The punishment meted out against the University of Washington's football program that led to the resignation of an outstanding coach and upstanding man, Don James, is grotesquely inappropriate, entirely unnecessary in its harshness and is more embarrassing to the Pacific 10 Conference than the various crimes of which Washington was found guilty.
Flagged for illegal motion, the Huskies have been penalized 100 yards.
The Pac-10 did more than throw the book at Washington; it threw the whole shelf. Two years of probation and banishment from bowl games, drastically diminished TV-rights revenues and severely reduced scholarship availability? This is the kind of crackdown necessitated by horrendous or repeat offenders, not by an estimable university that cooperated fully with the conference's investigation.
While certainly a school is responsible in a buck-stops-here way for monitoring--or not monitoring--the outside activities of overzealous boosters, in no way did Washington faculty members actively engage in either loans to student-athletes or in any kind of cover-up thereafter. What Washington did indeed required disciplinary action, but not this much discipline. This is tantamount to corporal punishment for throwing spitballs.
The Pac-10 has chased off the dean of conference coaches, a man who has seen 18 other coaches come, go and--in the cases of Bill Walsh and John Robinson--even return to other member schools.
On the drizzly Seattle day 19 months ago that Don James discovered that his team had been certified No. 1 in the country by a poll of college football's coaches and made unofficial national champion--Jan. 2, 1992, two days after his 60th birthday--he was so touched that he said: "It's a great day in the life of a football coach."
Sunday was not.
After 16 consecutive winning seasons, James stepped down Sunday, steeped in probationary disgrace. No wonder Washington's distinguished athletic director, Barbara Hedges, said she was "shocked and stunned" after the Pac-10's verdict was passed down. Not only had she no recourse with the NCAA in having the penalties lessened, but now she had lost her formidable coach, 12 days before the season opener.
Did Washington do wrong? You bet your sweet life Washington did wrong. There were two dozen allegations of NCAA rules violations against the university and very few of them were contested by the school. They ranged from illegal loans and jobs given to players, some even before their actual enrollment, to other lesser infractions that the university itself investigated with "no stone unturned," to quote Hedges.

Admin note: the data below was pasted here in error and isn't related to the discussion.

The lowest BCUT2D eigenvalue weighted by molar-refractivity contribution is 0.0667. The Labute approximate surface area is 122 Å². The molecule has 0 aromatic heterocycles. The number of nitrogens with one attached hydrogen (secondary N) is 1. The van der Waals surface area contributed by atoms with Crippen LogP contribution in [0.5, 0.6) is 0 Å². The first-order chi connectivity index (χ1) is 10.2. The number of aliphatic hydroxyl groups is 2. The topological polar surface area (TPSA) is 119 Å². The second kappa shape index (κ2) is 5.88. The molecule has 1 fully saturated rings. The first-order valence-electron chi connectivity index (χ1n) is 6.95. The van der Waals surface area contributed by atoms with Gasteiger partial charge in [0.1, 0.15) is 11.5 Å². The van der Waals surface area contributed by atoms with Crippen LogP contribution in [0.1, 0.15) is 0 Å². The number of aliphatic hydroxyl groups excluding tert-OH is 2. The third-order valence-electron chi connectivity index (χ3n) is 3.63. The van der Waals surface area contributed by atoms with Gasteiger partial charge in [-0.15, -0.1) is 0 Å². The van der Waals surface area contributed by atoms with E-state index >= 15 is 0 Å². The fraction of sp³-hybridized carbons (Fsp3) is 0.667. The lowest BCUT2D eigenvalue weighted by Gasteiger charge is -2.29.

Washington's own in-house investigation uncovered a $50,000 loan from a booster to a quarterback, a fact that even a Pac-10 "compliance committee" acknowledged Sunday in saying that school officials were found to be totally unaware that this outrageous financial aid had occurred.
While it is doubtful that the university would have blown the whistle on itself had its violations not been elsewhere exposed--rare is the campus that polices itself until after the fact--at least some benefit of the doubt could have been afforded a school that was only indirectly guilty in its wrongdoing and had every intention of weeding out the wrongdoers, one by one.
Washington had been so ordered as recently as Saturday, and was in the process of obeying when the hammer came down again, harder.
Gone, ineligible, could be excellent players such as senior tailback Beno Bryant, whose self-confidence was great going into this season. In the school's new media guide, the question is posed: "Who is the offensive player that will surprise people in 1993?" Bryant's reply is: "Me."
Joe Kralik, a flanker, also could be off the team. Kralik's father is an administrator in the Tacoma school system. Joe is a criminology major. Now he has been implicated in the Husky recruiting scandal, as has defensive lineman D'Marco Farr of San Pablo, Calif. Farr had been counting on another crack at a player he refers to only as "The Blue Blur At Michigan," Tyrone Wheatley, who rushed for 235 yards against Washington in the Rose Bowl.
He won't get the chance. Neither will the great Don James, who has won more bowl games than any coach except Bear Bryant, Joe Paterno and Bobby Bowden. In a half-serious listing of college football's top three coaches, Sports Illustrated named: "1. Don James, Washington. 2. Don James, Washington. 3. Don James, Washington."
He and his wife, Carol, have a favorite song, "Always," the tune that accompanied the romance between Gary Cooper and Teresa Wright in the film "Pride of the Yankees." It was their intent to stick together that way and it was Don's intent to be thought of as Washington's football coach that way, always.
As of today, though, Don James is no longer football coach for the University of Washington, and that is a crime. A football program that needed its wrist slapped has just been knocked down and kicked.